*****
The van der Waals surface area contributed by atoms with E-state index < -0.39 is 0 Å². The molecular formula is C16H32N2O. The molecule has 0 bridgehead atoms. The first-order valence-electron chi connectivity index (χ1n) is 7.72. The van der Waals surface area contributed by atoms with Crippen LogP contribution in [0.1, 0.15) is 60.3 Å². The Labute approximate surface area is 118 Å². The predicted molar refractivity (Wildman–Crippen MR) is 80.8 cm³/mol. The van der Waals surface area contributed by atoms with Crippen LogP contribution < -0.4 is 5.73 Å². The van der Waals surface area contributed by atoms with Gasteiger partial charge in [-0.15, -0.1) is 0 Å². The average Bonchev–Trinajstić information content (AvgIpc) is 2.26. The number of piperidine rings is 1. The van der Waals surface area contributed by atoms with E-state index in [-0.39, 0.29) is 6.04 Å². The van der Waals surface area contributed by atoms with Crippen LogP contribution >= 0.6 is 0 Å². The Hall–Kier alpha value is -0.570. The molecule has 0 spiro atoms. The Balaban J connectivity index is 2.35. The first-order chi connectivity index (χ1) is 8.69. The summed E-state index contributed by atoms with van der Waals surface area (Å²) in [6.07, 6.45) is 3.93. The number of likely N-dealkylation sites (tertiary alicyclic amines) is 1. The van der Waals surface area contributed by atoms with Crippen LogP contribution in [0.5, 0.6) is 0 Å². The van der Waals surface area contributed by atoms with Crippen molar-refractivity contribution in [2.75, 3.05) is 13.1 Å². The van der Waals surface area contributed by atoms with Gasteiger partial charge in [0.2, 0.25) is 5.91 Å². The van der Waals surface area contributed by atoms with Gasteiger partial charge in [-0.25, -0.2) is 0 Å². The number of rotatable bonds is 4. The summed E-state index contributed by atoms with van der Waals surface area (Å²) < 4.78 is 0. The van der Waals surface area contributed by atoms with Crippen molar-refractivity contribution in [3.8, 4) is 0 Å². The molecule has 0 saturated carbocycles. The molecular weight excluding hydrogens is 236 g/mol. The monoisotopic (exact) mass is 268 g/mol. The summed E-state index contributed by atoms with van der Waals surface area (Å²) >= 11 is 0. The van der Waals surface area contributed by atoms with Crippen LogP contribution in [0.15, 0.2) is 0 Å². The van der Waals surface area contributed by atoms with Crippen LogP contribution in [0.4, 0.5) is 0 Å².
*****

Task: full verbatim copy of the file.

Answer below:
The van der Waals surface area contributed by atoms with E-state index < -0.39 is 0 Å². The molecular formula is C16H32N2O. The molecule has 0 bridgehead atoms. The first-order valence-electron chi connectivity index (χ1n) is 7.72. The van der Waals surface area contributed by atoms with Crippen LogP contribution in [0.1, 0.15) is 60.3 Å². The Labute approximate surface area is 118 Å². The predicted molar refractivity (Wildman–Crippen MR) is 80.8 cm³/mol. The van der Waals surface area contributed by atoms with Crippen LogP contribution < -0.4 is 5.73 Å². The van der Waals surface area contributed by atoms with Gasteiger partial charge in [-0.15, -0.1) is 0 Å². The average Bonchev–Trinajstić information content (AvgIpc) is 2.26. The number of piperidine rings is 1. The van der Waals surface area contributed by atoms with E-state index in [-0.39, 0.29) is 6.04 Å². The van der Waals surface area contributed by atoms with Crippen LogP contribution >= 0.6 is 0 Å². The Hall–Kier alpha value is -0.570. The molecule has 0 spiro atoms. The Balaban J connectivity index is 2.35. The first-order chi connectivity index (χ1) is 8.69. The summed E-state index contributed by atoms with van der Waals surface area (Å²) in [6.07, 6.45) is 3.93. The number of likely N-dealkylation sites (tertiary alicyclic amines) is 1. The van der Waals surface area contributed by atoms with Crippen LogP contribution in [0.5, 0.6) is 0 Å². The van der Waals surface area contributed by atoms with Crippen molar-refractivity contribution in [2.75, 3.05) is 13.1 Å². The van der Waals surface area contributed by atoms with Gasteiger partial charge in [0.2, 0.25) is 5.91 Å². The van der Waals surface area contributed by atoms with Gasteiger partial charge in [-0.25, -0.2) is 0 Å². The number of rotatable bonds is 4. The summed E-state index contributed by atoms with van der Waals surface area (Å²) < 4.78 is 0. The van der Waals surface area contributed by atoms with Crippen molar-refractivity contribution in [3.8, 4) is 0 Å². The molecule has 0 saturated carbocycles. The molecular weight excluding hydrogens is 236 g/mol. The monoisotopic (exact) mass is 268 g/mol. The summed E-state index contributed by atoms with van der Waals surface area (Å²) >= 11 is 0. The van der Waals surface area contributed by atoms with Crippen LogP contribution in [0.15, 0.2) is 0 Å². The van der Waals surface area contributed by atoms with Crippen LogP contribution in [0.4, 0.5) is 0 Å².